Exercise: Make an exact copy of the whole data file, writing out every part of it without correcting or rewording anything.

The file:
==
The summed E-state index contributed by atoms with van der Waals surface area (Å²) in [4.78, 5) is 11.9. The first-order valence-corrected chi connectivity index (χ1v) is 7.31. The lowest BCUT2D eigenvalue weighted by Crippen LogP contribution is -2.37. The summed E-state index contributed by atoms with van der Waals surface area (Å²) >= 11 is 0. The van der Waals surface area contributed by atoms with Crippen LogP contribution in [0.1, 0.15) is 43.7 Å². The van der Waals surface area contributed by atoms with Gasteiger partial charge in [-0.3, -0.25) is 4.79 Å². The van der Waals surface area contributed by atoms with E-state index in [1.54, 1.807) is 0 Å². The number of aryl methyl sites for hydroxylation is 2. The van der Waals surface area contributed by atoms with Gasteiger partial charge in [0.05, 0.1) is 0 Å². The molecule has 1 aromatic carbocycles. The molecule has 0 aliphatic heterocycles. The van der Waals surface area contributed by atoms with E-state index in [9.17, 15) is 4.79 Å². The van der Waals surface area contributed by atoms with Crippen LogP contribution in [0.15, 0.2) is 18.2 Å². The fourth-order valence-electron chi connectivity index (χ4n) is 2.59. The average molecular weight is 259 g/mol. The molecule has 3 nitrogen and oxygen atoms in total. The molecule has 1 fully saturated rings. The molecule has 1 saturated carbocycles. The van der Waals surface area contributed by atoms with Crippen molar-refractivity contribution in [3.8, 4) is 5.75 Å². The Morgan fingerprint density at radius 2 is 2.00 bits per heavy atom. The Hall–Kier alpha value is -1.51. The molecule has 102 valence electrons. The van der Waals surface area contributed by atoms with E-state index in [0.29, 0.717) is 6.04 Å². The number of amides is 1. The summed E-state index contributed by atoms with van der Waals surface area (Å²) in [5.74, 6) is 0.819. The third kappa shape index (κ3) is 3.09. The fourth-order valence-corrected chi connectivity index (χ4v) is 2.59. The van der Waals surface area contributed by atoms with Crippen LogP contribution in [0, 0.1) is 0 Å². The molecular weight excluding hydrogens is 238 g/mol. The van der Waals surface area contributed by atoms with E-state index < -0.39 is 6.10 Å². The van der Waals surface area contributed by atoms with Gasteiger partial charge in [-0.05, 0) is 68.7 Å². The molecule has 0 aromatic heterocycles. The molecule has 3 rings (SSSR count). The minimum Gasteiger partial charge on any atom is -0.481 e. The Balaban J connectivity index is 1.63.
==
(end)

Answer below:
The summed E-state index contributed by atoms with van der Waals surface area (Å²) in [4.78, 5) is 11.9. The first-order valence-corrected chi connectivity index (χ1v) is 7.31. The lowest BCUT2D eigenvalue weighted by Crippen LogP contribution is -2.37. The summed E-state index contributed by atoms with van der Waals surface area (Å²) >= 11 is 0. The van der Waals surface area contributed by atoms with Crippen LogP contribution in [0.1, 0.15) is 43.7 Å². The van der Waals surface area contributed by atoms with Gasteiger partial charge in [-0.3, -0.25) is 4.79 Å². The van der Waals surface area contributed by atoms with E-state index in [1.54, 1.807) is 0 Å². The number of aryl methyl sites for hydroxylation is 2. The van der Waals surface area contributed by atoms with Gasteiger partial charge in [0.05, 0.1) is 0 Å². The molecule has 1 aromatic carbocycles. The molecule has 0 aliphatic heterocycles. The van der Waals surface area contributed by atoms with E-state index in [9.17, 15) is 4.79 Å². The van der Waals surface area contributed by atoms with Crippen LogP contribution in [0.15, 0.2) is 18.2 Å². The fourth-order valence-electron chi connectivity index (χ4n) is 2.59. The average molecular weight is 259 g/mol. The molecule has 3 nitrogen and oxygen atoms in total. The molecule has 1 fully saturated rings. The molecule has 1 saturated carbocycles. The van der Waals surface area contributed by atoms with Crippen molar-refractivity contribution in [3.8, 4) is 5.75 Å². The Morgan fingerprint density at radius 2 is 2.00 bits per heavy atom. The Hall–Kier alpha value is -1.51. The molecule has 102 valence electrons. The van der Waals surface area contributed by atoms with E-state index in [0.29, 0.717) is 6.04 Å². The number of amides is 1. The summed E-state index contributed by atoms with van der Waals surface area (Å²) in [5.74, 6) is 0.819. The third kappa shape index (κ3) is 3.09. The fourth-order valence-corrected chi connectivity index (χ4v) is 2.59. The van der Waals surface area contributed by atoms with Crippen LogP contribution in [0, 0.1) is 0 Å². The molecular weight excluding hydrogens is 238 g/mol. The van der Waals surface area contributed by atoms with E-state index < -0.39 is 6.10 Å². The van der Waals surface area contributed by atoms with Gasteiger partial charge in [-0.05, 0) is 68.7 Å². The molecule has 0 aromatic heterocycles. The molecule has 3 rings (SSSR count). The minimum Gasteiger partial charge on any atom is -0.481 e. The Balaban J connectivity index is 1.63.